Standard 12: Land Stewardship
The land trust has a program of responsible stewardship for the land it holds other than through a conservation agreement for conservation purposes.
Many land trusts hold land other than through conservation agreement for a variety of conservation purposes, and must take care of these properties. Failure to manage and monitor the property could lead to loss of or damage to the property’s conservation values, injury to visitors, or even loss of the property itself. A land trust that does not care for its holdings will lose credibility. A land trust should also make contingency provisions for its land in the event it can no longer fulfill its stewardship obligations.
- Canada Revenue Agency policy interpretation of Income Tax Act, SC 1985, c. I; see
- Income Tax Act, SC 1985, c. I, s. 149.1 (6.3);
see also Canada Revenue Agency policy interpretations at
- Expropriation Act, RSBC 1996, c. 125.
- Expropriation Act, SC 1996, c. E-21.
- Taxation (Rural Area) Act, RSBC 1996, c. 447.
- School Act, RSBC 1996, c. 412.
- Police Act, RSBC 1996, c. 367.
- Property Transfer Tax Act, RSBC 1996, c. 378.
- Social Service Tax Act, RSBC 1996, c. 431.
A. Funding Land Stewardship
The land trust determines and documents the immediate and long-term financial and management implications of each land transaction and secures the dedicated and/or operating funds needed to manage the property, including funds for liability insurance, maintenance, improvements, monitoring, enforcement and other costs. The land trust sets priorities, ensuring first and foremost that the values for which the property was acquired are at least maintained or preferably strengthened. If funds are not secured at or before the completion of the transaction, the land trust has a plan to secure these funds and has a policy committing the funds to this purpose. (See 6G.)
This practice emphasizes the need to review immediate and long-term costs of holding land and to secure operating and/or dedicated funds to carry out the land trust’s responsibilities. A land trust should determine the amount of funds it will need to properly care for the land immediately and over time. The land trust should set priorities, ensuring first and foremost that the values for which the property was acquired are at least maintained or strengthened. The land trust should then create a budget and secure these funds, or ensure that it has a steady source of operating income to cover these costs. Specifically restricted funds should be placed in a designated fund or funds (see 6G.) If a land trust does not have adequate funds for the stewardship of its land it should have a fundraising strategy and a board policy committing the funds for this purpose, and be able to demonstrate progress toward meeting the goals of the strategy. Special funds such as legal defense funds may be set up in the event of challenges against conservation agreements.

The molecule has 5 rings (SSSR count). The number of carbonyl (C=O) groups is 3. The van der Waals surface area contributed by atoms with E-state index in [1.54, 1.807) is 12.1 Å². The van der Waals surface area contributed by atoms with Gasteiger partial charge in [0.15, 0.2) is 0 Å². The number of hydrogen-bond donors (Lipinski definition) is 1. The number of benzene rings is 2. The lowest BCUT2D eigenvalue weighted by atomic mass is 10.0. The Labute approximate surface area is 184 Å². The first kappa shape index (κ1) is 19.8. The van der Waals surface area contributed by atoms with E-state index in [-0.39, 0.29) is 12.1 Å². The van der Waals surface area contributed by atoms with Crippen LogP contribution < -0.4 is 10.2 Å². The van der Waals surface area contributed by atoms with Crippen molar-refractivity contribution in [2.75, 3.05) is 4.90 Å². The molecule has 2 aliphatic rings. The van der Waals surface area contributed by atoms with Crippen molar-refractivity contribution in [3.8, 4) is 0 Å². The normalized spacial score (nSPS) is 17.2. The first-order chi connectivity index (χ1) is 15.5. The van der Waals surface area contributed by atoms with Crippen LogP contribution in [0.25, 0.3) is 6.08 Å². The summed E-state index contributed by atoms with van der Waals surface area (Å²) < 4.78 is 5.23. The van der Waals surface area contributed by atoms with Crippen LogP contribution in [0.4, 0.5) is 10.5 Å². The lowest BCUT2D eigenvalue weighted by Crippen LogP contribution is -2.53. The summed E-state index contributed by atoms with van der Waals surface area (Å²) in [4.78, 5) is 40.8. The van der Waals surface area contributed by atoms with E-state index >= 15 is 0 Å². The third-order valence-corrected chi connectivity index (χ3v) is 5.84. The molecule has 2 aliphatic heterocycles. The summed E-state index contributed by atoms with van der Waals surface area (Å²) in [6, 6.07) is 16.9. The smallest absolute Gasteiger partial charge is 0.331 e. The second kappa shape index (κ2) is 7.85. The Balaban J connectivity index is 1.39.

Like all Canadian charities, land trusts must spend 80% of their charitable receipts on charitable activities in each year. Charities that exceed the 80% mark in their expenditures may carry the excess forward up to five years or back one year to offset a shortfall. Fundraising expenses are not included as charitable activities (see 5A). Funds applied to endowment funds or other dedicated funds that are established to earn interest over the long term are not included as charitable activities by the Canadian Revenue Agency. Therefore, land trusts who wish to develop these types of funds must either do so by using less than 20% of their incoming receipts, or by carrying over an excess into a future year, or by receiving funds through a bequest (considered exempt by CRA) or by having donors direct funds into a gift that must be retained by the organization for 10 years.
CLTA Assessment Questions
- Does the land trust determine the long-term financial and management implications for each land transaction?
- Does the land trust have a policy requiring a stewardship and management contribution for every property it owns?
- If the land trust does not secure funding for each property, describe the land trust’s policies and procedures for securing stewardship funds: